Gasly felt he had to disprove 'bullshit' claims about driving

Pierre Gasly says he needed to use the same fighting spirit that had helped him get in to Formula 1 to disprove 'bullshit' claims that he had forgotten how to drive last year.

Gasly felt he had to disprove 'bullshit' claims about driving

The Frenchman endured a difficult start to 2019 with Red Bull, when his struggle to get on the pace of teammate Max Verstappen prompted his bosses to swap him with Toro Rosso's Alex Albon.

While some suggested that could be the end of Gasly's F1 career, he responded in brilliant fashion – and famously beat Lewis Hamilton to grab a podium finish at the Brazilian Grand Prix.

Reflecting on how he stayed so strong after the disappointment of losing his Red Bull seat mid-season, Gasly said that the lessons learned in battling his way up the motor racing ladder put him in good stead.

"It is a bit the way I've been educated and also the way I grew up, that I had to fight for everything I wanted in life," he told Motorsport.com in an exclusive interview.

"Nobody ever gave me this and I never took anything for granted, because every time it wasn't sure if I will continue the year after. It wasn't sure if I will get these seats [in the future] , unless I delivered or performed exactly on that day. Otherwise everything will not be happening. I always had this mentality.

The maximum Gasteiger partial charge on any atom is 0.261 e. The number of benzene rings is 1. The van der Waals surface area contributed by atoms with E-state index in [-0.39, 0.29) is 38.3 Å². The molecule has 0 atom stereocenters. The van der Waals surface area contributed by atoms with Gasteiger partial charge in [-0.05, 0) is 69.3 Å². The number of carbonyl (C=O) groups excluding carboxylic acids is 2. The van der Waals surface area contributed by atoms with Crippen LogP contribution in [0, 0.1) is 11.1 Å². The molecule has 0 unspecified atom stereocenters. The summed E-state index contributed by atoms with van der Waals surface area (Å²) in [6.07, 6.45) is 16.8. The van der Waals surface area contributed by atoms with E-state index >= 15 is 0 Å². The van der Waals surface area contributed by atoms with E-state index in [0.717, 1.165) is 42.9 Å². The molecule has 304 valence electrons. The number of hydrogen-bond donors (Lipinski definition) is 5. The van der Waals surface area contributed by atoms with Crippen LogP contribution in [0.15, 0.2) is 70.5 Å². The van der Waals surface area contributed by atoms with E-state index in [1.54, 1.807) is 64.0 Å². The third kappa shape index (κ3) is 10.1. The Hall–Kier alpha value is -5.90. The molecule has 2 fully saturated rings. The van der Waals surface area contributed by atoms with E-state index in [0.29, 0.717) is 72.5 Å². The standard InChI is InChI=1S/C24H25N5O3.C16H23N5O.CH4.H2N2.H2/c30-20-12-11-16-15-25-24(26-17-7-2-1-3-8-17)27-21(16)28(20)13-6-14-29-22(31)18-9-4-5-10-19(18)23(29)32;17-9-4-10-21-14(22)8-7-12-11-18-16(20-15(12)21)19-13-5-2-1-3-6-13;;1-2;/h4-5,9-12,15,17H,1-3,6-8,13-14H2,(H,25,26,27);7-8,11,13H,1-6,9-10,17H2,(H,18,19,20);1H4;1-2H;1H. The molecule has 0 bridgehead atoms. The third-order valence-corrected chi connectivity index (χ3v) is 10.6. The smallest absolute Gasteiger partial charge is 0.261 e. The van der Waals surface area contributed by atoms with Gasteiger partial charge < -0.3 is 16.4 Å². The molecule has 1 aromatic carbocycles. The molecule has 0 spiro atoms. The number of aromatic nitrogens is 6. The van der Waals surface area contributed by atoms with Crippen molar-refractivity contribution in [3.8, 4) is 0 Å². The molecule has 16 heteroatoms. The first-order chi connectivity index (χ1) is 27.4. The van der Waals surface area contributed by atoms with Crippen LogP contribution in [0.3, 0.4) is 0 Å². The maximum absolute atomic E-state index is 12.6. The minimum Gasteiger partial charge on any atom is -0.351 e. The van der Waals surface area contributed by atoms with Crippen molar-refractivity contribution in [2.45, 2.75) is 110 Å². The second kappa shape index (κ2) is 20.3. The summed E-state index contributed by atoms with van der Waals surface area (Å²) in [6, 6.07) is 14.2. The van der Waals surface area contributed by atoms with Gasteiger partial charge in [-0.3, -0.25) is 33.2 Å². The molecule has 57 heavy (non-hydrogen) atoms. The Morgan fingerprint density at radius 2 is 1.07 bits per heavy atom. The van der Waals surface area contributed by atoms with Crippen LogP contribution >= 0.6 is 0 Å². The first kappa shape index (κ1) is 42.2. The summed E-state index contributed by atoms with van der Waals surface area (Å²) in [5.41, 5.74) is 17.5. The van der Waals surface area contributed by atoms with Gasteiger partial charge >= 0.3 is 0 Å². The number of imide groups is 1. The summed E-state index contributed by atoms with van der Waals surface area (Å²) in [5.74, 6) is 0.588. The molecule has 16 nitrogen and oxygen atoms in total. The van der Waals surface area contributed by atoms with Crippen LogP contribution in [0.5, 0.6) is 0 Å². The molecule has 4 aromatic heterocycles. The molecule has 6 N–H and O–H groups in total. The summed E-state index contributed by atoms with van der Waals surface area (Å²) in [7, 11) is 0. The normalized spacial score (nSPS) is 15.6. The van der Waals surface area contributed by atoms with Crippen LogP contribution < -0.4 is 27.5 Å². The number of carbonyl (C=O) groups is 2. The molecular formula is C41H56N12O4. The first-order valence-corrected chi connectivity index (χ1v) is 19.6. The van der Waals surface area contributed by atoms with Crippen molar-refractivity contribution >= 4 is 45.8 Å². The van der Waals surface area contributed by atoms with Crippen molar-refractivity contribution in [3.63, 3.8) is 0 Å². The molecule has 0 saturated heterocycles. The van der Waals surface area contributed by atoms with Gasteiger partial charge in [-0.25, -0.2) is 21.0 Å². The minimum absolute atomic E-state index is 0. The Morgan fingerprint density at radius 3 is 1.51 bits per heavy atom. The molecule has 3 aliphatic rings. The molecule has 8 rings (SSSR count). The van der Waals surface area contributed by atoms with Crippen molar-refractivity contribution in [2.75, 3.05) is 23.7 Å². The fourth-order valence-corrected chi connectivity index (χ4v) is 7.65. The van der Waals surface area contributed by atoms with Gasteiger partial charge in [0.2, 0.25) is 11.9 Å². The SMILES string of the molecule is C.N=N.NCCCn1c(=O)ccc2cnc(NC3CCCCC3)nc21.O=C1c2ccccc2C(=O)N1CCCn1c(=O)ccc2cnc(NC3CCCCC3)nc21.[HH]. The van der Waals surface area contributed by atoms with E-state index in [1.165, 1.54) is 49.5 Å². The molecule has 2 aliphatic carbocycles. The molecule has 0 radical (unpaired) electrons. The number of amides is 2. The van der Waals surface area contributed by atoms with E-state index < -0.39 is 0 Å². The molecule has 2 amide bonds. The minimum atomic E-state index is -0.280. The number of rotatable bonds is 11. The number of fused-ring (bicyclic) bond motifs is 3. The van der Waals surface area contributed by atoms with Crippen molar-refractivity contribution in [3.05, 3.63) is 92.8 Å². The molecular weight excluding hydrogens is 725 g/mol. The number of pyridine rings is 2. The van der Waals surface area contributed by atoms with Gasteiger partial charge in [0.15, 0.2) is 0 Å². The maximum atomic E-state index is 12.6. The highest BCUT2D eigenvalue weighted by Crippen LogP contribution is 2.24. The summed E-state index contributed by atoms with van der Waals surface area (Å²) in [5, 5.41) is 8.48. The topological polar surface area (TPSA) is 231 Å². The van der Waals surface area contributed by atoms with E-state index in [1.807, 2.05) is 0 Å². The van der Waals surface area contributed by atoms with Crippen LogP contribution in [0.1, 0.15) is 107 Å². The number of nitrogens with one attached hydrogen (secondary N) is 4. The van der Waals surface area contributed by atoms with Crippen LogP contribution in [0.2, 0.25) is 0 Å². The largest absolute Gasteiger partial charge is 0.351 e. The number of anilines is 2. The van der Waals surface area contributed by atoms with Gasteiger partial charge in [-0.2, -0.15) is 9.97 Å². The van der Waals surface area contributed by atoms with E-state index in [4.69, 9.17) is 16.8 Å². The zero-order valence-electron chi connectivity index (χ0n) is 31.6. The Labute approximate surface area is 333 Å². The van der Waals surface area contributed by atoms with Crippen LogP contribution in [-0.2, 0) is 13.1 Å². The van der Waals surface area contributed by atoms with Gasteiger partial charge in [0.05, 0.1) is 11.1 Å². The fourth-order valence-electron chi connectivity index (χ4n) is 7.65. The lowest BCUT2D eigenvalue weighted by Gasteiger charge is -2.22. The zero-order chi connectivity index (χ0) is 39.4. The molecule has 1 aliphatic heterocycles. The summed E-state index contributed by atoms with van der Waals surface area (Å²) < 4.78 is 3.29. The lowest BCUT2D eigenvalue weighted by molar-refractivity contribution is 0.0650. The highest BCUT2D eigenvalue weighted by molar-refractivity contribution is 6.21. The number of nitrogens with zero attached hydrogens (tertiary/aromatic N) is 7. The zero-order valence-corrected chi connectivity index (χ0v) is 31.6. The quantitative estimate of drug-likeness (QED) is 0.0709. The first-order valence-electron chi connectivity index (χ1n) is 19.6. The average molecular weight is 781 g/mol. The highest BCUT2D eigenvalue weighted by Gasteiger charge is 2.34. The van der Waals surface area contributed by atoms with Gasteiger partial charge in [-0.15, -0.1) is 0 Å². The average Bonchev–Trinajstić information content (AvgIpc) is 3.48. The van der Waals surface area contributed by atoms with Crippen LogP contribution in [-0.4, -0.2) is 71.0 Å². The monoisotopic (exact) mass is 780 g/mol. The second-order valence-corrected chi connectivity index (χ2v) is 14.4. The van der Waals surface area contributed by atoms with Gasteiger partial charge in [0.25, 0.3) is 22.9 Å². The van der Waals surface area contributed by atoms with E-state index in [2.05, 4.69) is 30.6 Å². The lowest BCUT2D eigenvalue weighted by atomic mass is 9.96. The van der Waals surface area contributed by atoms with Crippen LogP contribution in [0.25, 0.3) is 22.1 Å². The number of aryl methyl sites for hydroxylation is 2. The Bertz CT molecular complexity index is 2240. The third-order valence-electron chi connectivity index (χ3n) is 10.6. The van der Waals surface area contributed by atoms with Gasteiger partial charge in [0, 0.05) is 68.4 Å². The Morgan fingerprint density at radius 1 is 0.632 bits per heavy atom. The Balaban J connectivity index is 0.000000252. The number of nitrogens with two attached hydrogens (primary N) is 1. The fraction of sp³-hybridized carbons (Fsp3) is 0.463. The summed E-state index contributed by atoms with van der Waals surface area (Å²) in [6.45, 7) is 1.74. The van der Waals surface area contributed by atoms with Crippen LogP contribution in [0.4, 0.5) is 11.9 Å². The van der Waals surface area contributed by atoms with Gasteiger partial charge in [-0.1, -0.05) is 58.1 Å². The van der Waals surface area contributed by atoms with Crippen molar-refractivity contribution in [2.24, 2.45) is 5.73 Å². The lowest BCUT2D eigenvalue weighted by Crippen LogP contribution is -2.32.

"So I needed to just focus on myself because I'm, at the end of the day, the one that will make things happen.

"So there was this swap, and I just felt like okay, this was an unfair situation and now it's up to me to prove basically to everyone that it was just not the right way."

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Gasly said he was particularly frustrated that some were so quick to write him off in F1 after a few difficult races with Red Bull, in spite of all he had done before in the sport.

"I thought now I've got these nine races basically to prove my point and prove the speed and prove the skills I have," he said.

"Of course I've been always competitive since I started in single seaters, and then in these six months everybody then questions: "Okay, does he have the talent?" "Does he have the speed?" "Has he forgot how to drive?" "Has he forgot how to brake?" "How well does he turn the wheel right now?"

"[But] it's not something you forget in two-three weeks, you know. For me it was important, and it was people talking shit without having the information, or having partial information or not even knowing.

"So for me it was really important to give 110% of myself, to make sure I was on top of my game for these nine races and just show basically the speed I have to stop the bullshit."

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